Canned beans line our grocery store isles. Refried, black, pinto, red, kidney, and the list goes on. Beans are a great addition to so many dishes, and taste amazing plain too! When we made our New Year's Resolution to give up canned goods, beans was one of the first things I wanted to tackle. I was always intimidated by the thought of cooking dried beans from scratch for one main reason: TIME. I always find that to be the reason why people go for the canned version, and for good reason, it does take time! But if you plan ahead, it really doesn't take that much involvement..and in the end, too much of your time. Making beans ahead is great because you can make a bunch and freeze! Also, once you eat homemade beans, you'll see how much better and fresher (obviously haha) they taste than the canned version. And, of course, you'll avoid BPA in the canned versions. Below is a recipe I used to make kidney beans, and aside from the time of cooking, you can apply this recipe to most varieties of dried beans. The most important thing is to make sure you cook the beans thoroughly. Undercooked beans can cause discomfort in your stomach!
Thanks to Alice Waters, I've found this rule of thumb to be useful:
1 pound dried beans = 2 cups dried beans = 6 cups cooked beans
Steps to cook dried beans from scratch (looks like a lot, but I put a bunch of tips throughout here!):
- Dried beans should be soaked for several of hours. The easy part about this step is that you can simply soak them over night! Just place the dried beans in a pot with plenty of water and leave them on a counter. Because the because absorb the water and swell, you want to make sure you have enough water to keep them from poking up above the surface. If some poke up above the water over night, the beans will cook at a different rate. A good tip to follow is to cover the beans up with at least three times as much water as beans. If you don't want to soak the beans over night, 6 hours is a good amount of time to soak the beans (they can be soaked up to 24 hours).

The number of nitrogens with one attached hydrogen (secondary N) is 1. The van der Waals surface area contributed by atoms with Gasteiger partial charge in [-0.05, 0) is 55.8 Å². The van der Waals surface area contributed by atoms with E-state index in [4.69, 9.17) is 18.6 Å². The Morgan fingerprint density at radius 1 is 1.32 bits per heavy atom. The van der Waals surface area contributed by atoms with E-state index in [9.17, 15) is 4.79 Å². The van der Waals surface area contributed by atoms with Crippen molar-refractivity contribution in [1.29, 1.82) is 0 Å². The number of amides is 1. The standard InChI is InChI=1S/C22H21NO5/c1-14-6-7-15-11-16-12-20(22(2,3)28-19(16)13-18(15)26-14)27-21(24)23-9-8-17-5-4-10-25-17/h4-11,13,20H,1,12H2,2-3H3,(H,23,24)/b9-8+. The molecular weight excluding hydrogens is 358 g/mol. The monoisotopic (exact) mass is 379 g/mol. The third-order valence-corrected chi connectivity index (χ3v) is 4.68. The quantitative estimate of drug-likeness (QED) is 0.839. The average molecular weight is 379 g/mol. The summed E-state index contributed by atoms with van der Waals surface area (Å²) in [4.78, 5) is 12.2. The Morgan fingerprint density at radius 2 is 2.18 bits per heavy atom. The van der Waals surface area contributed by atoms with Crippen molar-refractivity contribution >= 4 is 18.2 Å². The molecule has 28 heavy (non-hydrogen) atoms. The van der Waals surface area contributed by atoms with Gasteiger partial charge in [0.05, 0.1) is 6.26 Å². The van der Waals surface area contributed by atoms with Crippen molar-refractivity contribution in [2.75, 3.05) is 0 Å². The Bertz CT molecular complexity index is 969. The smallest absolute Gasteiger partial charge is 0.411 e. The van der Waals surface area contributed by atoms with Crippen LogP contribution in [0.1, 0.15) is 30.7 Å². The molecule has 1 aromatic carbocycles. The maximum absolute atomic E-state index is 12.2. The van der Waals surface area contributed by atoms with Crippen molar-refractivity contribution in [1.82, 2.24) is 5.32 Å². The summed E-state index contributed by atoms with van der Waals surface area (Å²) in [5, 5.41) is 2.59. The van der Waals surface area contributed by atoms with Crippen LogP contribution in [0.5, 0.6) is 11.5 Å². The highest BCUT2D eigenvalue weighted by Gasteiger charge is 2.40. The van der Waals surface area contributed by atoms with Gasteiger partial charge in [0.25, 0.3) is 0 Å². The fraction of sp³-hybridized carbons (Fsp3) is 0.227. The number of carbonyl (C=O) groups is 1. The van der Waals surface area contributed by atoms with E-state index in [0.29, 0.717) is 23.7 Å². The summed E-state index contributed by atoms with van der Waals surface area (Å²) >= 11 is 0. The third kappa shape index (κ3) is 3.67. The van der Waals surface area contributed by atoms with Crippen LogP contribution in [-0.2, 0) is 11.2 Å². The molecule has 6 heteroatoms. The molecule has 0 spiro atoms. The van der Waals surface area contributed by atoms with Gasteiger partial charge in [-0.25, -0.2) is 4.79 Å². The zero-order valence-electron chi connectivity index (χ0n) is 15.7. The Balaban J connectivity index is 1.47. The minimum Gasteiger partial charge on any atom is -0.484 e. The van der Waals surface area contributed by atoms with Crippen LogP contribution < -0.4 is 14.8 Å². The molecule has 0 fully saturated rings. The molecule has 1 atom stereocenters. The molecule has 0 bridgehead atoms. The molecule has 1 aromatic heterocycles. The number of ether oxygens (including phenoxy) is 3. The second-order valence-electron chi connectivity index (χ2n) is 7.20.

- Drain beans after soaking and rinse with water.
- Place the beans in a large pot and cover with fresh water. The wider the pot the better because the layer of beans shouldn't be too deep. If the beans are too deep, it will be hard to stir and the beans at the bottom may get mashed. The water level for cooking the beans should always been an inch or two above the level of beans.
- Bring the beans to a boil. Once boiling, lower heat to a simmer. Skim off any foam that accumulates at the top of the pot. If you noticed you need more water, you can add more. Simmer gently for about 2 hours (this is what I did for the kidney beans).
- You can start testing the beans after an hour. Depending on the type of bean it can take anywhere from an hour and a half to two hours. The nice part about cooking the beans is you really don't have to do much except wait for the water to boil, put it to a simmer, and check on them after an hour! The beans will be done when they are tender but do not fall apart. It is better, however, to overcook the beans than to under cookthem!
- When the beans are fully cooked, let them cool in their liquid before you drain. Draining the beans right away will cause the skins to crack and look rugged. I actually save a good amount of the cooking liquid, because there is lots of flavor here!
- Add your cooked beans to your favorite recipe and season them the way you like!